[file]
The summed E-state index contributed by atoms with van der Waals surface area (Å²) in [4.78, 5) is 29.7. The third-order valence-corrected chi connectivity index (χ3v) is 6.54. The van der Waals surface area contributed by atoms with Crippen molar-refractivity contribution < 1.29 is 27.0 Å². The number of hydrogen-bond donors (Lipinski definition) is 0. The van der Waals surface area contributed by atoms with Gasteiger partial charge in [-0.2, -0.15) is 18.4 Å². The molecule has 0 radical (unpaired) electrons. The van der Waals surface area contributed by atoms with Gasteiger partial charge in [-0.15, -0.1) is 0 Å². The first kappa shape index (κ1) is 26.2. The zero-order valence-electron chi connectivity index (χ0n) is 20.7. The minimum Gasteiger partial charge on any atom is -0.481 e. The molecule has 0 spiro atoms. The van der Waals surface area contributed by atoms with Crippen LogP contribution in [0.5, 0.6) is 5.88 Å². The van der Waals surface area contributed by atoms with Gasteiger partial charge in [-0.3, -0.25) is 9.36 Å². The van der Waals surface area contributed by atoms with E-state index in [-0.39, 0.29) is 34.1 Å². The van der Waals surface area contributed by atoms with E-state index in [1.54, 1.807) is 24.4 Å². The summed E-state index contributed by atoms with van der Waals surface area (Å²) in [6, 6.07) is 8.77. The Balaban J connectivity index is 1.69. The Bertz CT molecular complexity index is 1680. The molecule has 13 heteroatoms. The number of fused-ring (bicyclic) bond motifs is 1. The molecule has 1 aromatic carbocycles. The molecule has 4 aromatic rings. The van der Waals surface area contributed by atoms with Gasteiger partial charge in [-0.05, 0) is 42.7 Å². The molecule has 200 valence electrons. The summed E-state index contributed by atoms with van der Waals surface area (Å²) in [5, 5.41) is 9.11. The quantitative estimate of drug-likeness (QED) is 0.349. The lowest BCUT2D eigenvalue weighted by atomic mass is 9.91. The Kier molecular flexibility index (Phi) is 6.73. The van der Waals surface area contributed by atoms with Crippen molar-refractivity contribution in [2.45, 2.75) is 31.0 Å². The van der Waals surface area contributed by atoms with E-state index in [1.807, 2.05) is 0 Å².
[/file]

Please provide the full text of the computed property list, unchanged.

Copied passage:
The summed E-state index contributed by atoms with van der Waals surface area (Å²) in [4.78, 5) is 29.7. The third-order valence-corrected chi connectivity index (χ3v) is 6.54. The van der Waals surface area contributed by atoms with Crippen molar-refractivity contribution < 1.29 is 27.0 Å². The number of hydrogen-bond donors (Lipinski definition) is 0. The van der Waals surface area contributed by atoms with Gasteiger partial charge in [-0.2, -0.15) is 18.4 Å². The molecule has 0 radical (unpaired) electrons. The van der Waals surface area contributed by atoms with Gasteiger partial charge in [-0.15, -0.1) is 0 Å². The first kappa shape index (κ1) is 26.2. The zero-order valence-electron chi connectivity index (χ0n) is 20.7. The minimum Gasteiger partial charge on any atom is -0.481 e. The molecule has 0 spiro atoms. The van der Waals surface area contributed by atoms with Crippen LogP contribution in [0.5, 0.6) is 5.88 Å². The van der Waals surface area contributed by atoms with Gasteiger partial charge in [-0.3, -0.25) is 9.36 Å². The van der Waals surface area contributed by atoms with E-state index in [-0.39, 0.29) is 34.1 Å². The van der Waals surface area contributed by atoms with E-state index in [1.54, 1.807) is 24.4 Å². The summed E-state index contributed by atoms with van der Waals surface area (Å²) in [6, 6.07) is 8.77. The Balaban J connectivity index is 1.69. The Bertz CT molecular complexity index is 1680. The molecule has 13 heteroatoms. The number of fused-ring (bicyclic) bond motifs is 1. The molecule has 1 aromatic carbocycles. The molecule has 4 aromatic rings. The van der Waals surface area contributed by atoms with Gasteiger partial charge in [-0.05, 0) is 42.7 Å². The molecule has 200 valence electrons. The summed E-state index contributed by atoms with van der Waals surface area (Å²) in [5, 5.41) is 9.11. The quantitative estimate of drug-likeness (QED) is 0.349. The lowest BCUT2D eigenvalue weighted by atomic mass is 9.91. The Kier molecular flexibility index (Phi) is 6.73. The van der Waals surface area contributed by atoms with Crippen molar-refractivity contribution in [2.45, 2.75) is 31.0 Å². The van der Waals surface area contributed by atoms with E-state index in [1.807, 2.05) is 0 Å².